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What Is a Shielded Cable?

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  • Written By: Jerry Morrison
  • Edited By: Shereen Skola
  • Last Modified Date: 01 November 2016
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    Conjecture Corporation
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Shielded cable is an electrical cable in which the conductor and its surrounding insulating layer have been encased in one or more conductive shields. These are usually made from metallic foil or braided wire. A protective jacket typically forms an outer layer. This works to minimize the electromagnetic interference (EMI) emitted and received by the cable.

Power cables can be a major source of EMI in an environment. These can act as antennae in transmitting interference, or as receivers in acquiring and conducting interference to other devices. The level of EMI is a result of the power requirements of any electrical equipment in operation. A factory floor would typically have an ambient EMI level higher than that of an office or a residence. The degree of shielding necessary to mitigate interference will vary accordingly.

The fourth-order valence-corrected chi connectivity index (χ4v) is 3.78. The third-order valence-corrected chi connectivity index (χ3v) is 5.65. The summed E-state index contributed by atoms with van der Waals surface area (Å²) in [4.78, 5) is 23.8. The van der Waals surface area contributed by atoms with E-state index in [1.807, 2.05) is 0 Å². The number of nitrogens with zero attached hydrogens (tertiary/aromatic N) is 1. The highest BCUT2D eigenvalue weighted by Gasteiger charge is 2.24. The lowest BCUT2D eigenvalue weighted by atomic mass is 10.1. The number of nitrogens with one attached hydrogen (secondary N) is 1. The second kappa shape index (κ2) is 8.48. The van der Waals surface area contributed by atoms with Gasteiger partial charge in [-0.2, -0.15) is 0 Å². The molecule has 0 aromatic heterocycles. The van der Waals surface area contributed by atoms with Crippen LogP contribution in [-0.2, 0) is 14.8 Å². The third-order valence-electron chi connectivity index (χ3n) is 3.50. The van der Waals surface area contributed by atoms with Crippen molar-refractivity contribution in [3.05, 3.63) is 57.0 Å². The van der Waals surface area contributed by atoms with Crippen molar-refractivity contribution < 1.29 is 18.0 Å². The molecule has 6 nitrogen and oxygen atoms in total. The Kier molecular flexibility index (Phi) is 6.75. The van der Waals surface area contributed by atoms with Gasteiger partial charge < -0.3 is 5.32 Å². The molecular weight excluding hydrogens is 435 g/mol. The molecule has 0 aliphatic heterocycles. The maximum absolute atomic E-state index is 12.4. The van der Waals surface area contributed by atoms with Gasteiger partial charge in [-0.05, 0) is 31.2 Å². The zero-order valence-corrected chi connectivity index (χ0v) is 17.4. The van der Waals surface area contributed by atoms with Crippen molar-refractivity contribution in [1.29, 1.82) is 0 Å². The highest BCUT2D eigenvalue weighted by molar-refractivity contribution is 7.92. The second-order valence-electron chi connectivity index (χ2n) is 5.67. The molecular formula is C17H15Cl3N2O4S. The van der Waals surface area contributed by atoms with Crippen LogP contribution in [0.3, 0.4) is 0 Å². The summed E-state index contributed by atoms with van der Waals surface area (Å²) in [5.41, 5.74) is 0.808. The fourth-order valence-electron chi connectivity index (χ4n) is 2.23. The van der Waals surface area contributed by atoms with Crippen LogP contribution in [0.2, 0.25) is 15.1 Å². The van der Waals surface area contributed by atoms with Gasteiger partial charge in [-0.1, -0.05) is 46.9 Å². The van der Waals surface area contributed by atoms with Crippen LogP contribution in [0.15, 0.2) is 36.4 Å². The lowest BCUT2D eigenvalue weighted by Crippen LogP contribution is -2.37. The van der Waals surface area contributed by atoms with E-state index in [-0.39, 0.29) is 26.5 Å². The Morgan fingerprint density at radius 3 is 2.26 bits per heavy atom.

In signal cables, EMI was first recognized as radio frequency interference (RFI). The effect is commonly referred to as noise. Coaxial cable is a familiar version of shielded cable, often used in radio frequency transmission, cable television distribution, and computer networking. Security systems in areas subject to elevated EMI employ shielded cable to help prevent false alarms.

Shielding can mitigate EMI in two ways. It can reflect the interference, or it can conduct the interference to ground. The EMI is either negated or so reduced in power that it has no noticeable effect on the conductor.

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The degree of shielding in cable depends on several factors which primarily includes the ambient EMI in a given environment. The cost and the necessary diameter, as well as the weight and flexibility of the cable, are all additional factors. An unshielded cable might be acceptable for use in an industrial setting if its immediate environment can be strictly controlled.

The two types of shielding most often used are metallic foil and braided wire. Foil shielding uses a thin layer of aluminum or copper backed by a polyester liner for strength. This technique supplies excellent coverage for the conductors, though foil is rather fragile. Attaching a connector and grounding can prove difficult. A drain wire, which is an uninsulated wire, is sometimes used to terminate and ground a foil shield.

A braided shield is a mesh woven from copper wire. This does not provide as effective coverage as foil. Copper's conductivity and the greater bulk of the wire mesh work together to make the braid an effective choice. It is also much easier to attach a connector and terminate to ground. This type of cable is more expensive than foil and increases the likelihood of size, weight, and flexibility issues.

In areas of extremely high EMI, a double shielding approach has been used. The shielded cable has an inner foil shield and an outer layer of braided copper. This approach takes advantage of the greater coverage of foil and the superior conductivity of the copper braid.

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